Audiobooks

Braille books and sheet music

  • “Ardon gl’incensi,” soprano vocal score (BRM25287)
  • “Regnava nel silenzio,” soprano vocal score (BRM25288)
  • Lucia di Lammermoor, libretto in English translation (BRM24733)
  • Lucia di Lammermoor, vocal score with English and Italian texts (BRM28336)
  • Il Trovatore, libretto in English translation (BRM24736)
  • “D’amor sull’ ali rosee,” soprano vocal score (BRM24764)
  • “Tacea la notte placida,” soprano vocal score (BRM25285)

Large-print books and sheet music

  • Verdi: His Music, Life, and Times (LPM00320)
  • Lucia di Lammermoor, libretto in Italian and English (LPM00643)
  • Il Trovatore, libretto in Italian and English (LPM00449)

Bernstein at 100

When I was in grade school, our chorus teacher let us hear a record called What Is Jazz (DBM00704), where tone color, blue notes, syncopation, and other aspects of jazz were described by a man named Leonard Bernstein (I assumed that he was a jazz piano player). By sixth grade I was listening to classical music […]

American Composers and Musicians from A to Z: D (Part 1 – Dello Joio, Norman)

Norman Dello Joio (born Nicodemo DeGioio) was born in New York City in January 1913. His father and grandfather had been church musicians, and Norman was set to follow their footsteps, as he became the organist and choir director at age 14. When he was 26, he received a scholarship to attend Julliard, where he […]

EXTRA!!! Recent BARD Additions, Late January-February Edition

Here is a listing of the most recent BARD additions.  If you aren’t able to find something on this list for learning or entertainment, check back next month, or the next; something will come your way.  In the meantime, a tune many of us heard from a television comedy of the 60s, “Ballad of Gilligan’s […]

New BARD additions: December- January

The Music Section has been very busy over the past month adding new and newly digitized music materials to BARD. From Mozart, to bluegrass, to method books for alto and bass flute, there is a little bit of something here for everyone! If you have any questions on how to use BARD or to obtain […]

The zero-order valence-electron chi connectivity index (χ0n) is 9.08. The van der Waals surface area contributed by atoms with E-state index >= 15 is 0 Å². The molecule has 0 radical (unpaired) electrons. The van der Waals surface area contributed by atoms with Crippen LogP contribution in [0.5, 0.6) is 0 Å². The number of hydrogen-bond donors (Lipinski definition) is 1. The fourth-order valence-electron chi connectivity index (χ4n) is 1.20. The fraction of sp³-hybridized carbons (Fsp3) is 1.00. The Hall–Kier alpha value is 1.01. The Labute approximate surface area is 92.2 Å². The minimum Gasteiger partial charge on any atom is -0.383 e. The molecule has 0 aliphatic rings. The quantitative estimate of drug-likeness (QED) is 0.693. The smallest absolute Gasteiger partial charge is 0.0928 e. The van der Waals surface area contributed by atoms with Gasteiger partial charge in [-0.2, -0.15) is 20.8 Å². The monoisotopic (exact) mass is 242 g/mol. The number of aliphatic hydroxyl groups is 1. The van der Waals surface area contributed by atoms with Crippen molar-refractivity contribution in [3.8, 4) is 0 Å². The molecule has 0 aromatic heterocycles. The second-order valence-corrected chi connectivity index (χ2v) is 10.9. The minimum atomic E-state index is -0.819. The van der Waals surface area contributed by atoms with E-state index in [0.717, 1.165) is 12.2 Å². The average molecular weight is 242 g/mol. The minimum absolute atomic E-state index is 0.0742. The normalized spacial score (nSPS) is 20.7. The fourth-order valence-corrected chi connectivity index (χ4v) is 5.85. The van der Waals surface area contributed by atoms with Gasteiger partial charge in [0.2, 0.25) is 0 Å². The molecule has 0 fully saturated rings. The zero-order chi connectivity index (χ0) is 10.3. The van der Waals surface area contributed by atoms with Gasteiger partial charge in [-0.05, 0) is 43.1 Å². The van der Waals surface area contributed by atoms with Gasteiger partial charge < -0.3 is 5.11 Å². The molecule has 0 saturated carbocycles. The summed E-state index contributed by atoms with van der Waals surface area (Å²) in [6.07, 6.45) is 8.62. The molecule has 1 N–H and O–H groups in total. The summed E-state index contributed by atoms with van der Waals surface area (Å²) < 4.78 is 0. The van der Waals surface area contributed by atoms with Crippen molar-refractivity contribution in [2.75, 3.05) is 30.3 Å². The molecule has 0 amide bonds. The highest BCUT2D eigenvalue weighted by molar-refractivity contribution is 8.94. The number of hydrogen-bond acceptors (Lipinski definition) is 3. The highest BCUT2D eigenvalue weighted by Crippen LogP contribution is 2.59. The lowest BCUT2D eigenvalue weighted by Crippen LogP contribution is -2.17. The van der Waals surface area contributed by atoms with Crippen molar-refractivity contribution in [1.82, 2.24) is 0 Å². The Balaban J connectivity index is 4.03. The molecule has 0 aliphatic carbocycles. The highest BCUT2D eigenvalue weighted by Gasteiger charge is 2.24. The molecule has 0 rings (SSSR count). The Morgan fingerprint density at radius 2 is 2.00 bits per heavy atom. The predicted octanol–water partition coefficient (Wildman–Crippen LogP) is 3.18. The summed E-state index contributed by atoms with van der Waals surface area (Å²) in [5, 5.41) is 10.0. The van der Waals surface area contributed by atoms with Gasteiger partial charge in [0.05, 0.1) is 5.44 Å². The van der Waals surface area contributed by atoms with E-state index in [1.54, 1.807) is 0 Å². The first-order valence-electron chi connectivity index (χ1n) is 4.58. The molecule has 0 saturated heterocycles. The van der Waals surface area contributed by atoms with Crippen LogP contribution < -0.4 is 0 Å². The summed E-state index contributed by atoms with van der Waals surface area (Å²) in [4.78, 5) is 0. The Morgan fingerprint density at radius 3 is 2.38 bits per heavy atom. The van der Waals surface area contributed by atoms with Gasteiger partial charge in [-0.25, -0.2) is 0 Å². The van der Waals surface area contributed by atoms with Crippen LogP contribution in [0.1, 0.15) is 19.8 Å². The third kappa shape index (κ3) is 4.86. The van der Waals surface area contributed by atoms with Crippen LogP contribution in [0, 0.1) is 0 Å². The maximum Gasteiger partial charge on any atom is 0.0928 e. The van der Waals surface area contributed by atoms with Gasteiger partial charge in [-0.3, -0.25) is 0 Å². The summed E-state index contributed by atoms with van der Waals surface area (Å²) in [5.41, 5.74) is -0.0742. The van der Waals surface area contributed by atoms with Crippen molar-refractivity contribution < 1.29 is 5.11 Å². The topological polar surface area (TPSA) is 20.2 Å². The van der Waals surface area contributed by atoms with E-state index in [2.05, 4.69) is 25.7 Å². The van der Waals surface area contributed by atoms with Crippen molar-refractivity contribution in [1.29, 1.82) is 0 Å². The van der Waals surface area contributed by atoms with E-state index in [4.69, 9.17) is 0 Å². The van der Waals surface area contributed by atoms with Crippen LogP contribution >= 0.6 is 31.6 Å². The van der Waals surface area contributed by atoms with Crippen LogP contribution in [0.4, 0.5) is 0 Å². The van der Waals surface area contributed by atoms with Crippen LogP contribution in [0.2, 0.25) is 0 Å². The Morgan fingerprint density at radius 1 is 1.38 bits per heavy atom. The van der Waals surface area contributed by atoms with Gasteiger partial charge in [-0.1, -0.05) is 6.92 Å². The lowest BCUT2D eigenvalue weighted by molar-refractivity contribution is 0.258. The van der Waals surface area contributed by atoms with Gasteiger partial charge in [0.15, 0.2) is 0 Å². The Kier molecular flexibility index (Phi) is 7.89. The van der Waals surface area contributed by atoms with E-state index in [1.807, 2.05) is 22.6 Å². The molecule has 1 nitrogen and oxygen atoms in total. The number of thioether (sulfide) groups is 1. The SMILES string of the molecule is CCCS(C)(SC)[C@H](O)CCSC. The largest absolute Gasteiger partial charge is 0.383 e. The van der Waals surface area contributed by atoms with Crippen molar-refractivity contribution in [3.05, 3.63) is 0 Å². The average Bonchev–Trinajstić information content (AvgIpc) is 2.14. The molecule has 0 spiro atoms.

Good Friday

The following post is from John Hanson, former Section Head of the NLS Music Section. Tomorrow is Good Friday. It is a major Christian holiday marking Jesus’ crucifixion. “Holiday” seems a little too joyful a term given its origin.  But the stock market is closed. Wall Street has a holiday. For me, growing up, Good Friday was […]

Liessens Music Writer, Part 2

Continued from last week August Liessens was born in 1894 in Ninove, Belgium. When he was seven years old, he enrolled at the local school for the blind, headed by the Brothers of Charity (Frères de la Charité).  Following that, Liessens was admitted to Conservatoire Royal de Bruxelle, a music school that boasts such famous faculty […]

Celebrating Black Composers

In honor of Black History Month, this blog post will highlight materials in the music section that are written by or about African American composers. These composers wrote in many styles, including popular, Western classical, jazz, gospel, and more. Here is some music by three Black composers that we have available in our collection. Harry […]

A Four Hour Concert in an Unheated Hall

On this day, over two hundred years ago, a historic concert took place. It was in Vienna, in the middle of the Advent season, and Beethoven needed some money. “But, Beethoven,” you would say, “surely he was doing fine! He is Beethoven! Everyone loves him!” However, in Vienna in 1808, just because everyone loved you […]

What A Great Service!

I heard these words a lot this past weekend. That’s because the NLS Music Section made its way to the NAfME (National Association for Music Education) conference in Grapevine, TX. While there, I was able to promote our service to music teachers from all over the country—and some future music teachers too! The refrain I kept […]